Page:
Graphing Linear Inequalities on a Number Line

Graphing Linear Inequalities on a Number Line

How to graph linear inequalities on a number line: examples and their solutions.

Example 1

Graph the given inequality on a number line. x > 2

[ > ] means [greather than].

So x > 2 means
x is greater than 2.

[ > ] doesn't include [ = ]: equal to.

So draw an empty circle on x = 2.
(which means
x = 2 is not included in the inequality.)

And draw an arrow
that includes x = 3, 4, 5, ... (not 2).

Example 2

Graph the given inequality on a number line. y >= -1

[ ≥ ] means [greather than or equal to].

So y ≥ -1 means
y is greater than or equal to -1.

[ ≥ ] includes [ = ]: equal to.

So draw a full circle on y = -1.
(which means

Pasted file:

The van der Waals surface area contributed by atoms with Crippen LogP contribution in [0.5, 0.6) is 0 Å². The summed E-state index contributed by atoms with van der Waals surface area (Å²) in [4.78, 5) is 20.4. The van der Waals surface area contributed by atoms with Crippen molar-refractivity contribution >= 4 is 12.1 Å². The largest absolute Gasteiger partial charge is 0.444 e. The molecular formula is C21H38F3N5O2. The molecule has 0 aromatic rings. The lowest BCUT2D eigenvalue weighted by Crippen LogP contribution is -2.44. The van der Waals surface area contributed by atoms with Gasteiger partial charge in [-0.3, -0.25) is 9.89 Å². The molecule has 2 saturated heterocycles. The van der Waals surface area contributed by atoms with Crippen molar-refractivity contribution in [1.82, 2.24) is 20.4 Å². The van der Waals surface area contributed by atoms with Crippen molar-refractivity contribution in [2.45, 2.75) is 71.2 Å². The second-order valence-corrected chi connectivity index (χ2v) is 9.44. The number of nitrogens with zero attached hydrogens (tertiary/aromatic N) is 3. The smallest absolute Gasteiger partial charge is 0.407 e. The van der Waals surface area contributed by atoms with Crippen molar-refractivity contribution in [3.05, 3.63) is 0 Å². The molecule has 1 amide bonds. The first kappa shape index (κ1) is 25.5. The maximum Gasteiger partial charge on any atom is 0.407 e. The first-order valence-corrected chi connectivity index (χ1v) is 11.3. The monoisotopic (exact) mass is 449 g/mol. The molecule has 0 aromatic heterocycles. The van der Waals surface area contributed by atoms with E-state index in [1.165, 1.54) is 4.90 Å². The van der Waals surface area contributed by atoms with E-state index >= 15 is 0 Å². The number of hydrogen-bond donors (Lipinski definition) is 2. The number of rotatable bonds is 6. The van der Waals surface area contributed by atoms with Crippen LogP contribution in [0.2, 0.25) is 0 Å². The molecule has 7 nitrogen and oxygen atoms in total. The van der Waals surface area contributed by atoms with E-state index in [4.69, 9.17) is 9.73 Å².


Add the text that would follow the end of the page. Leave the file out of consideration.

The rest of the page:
y = -1 is included in the inequality.)

And draw an arrow
that includes y = -1, 0, 1, ... .

Example 3

Graph the given inequality on a number line. k < 8

[ < ] means [lesser than].

So k < 8 means
k is lesser than 8.

[ < ] doesn't include [ = ].

So draw an empty circle on k = 8.
(which means
k = 8 is not included in the inequality.)

And draw an arrow
that includes k = 7, 6, 5, ... (not 8).

Example 4

Graph the given inequality on a number line. p <= 1.5

[ ≤ ] means [lesser than or equal to].

So p ≤ 1.5 means
p is lesser than or equal to 1.5.

[ ≤ ] does include [ = ].

So draw a full circle on p = 1.5.
(which means
p = 1.5 is included in the inequality.)

So draw a full circle on p = 1.5.

And draw an arrow
that includes p = 1.5, 1, 0, -1, ... .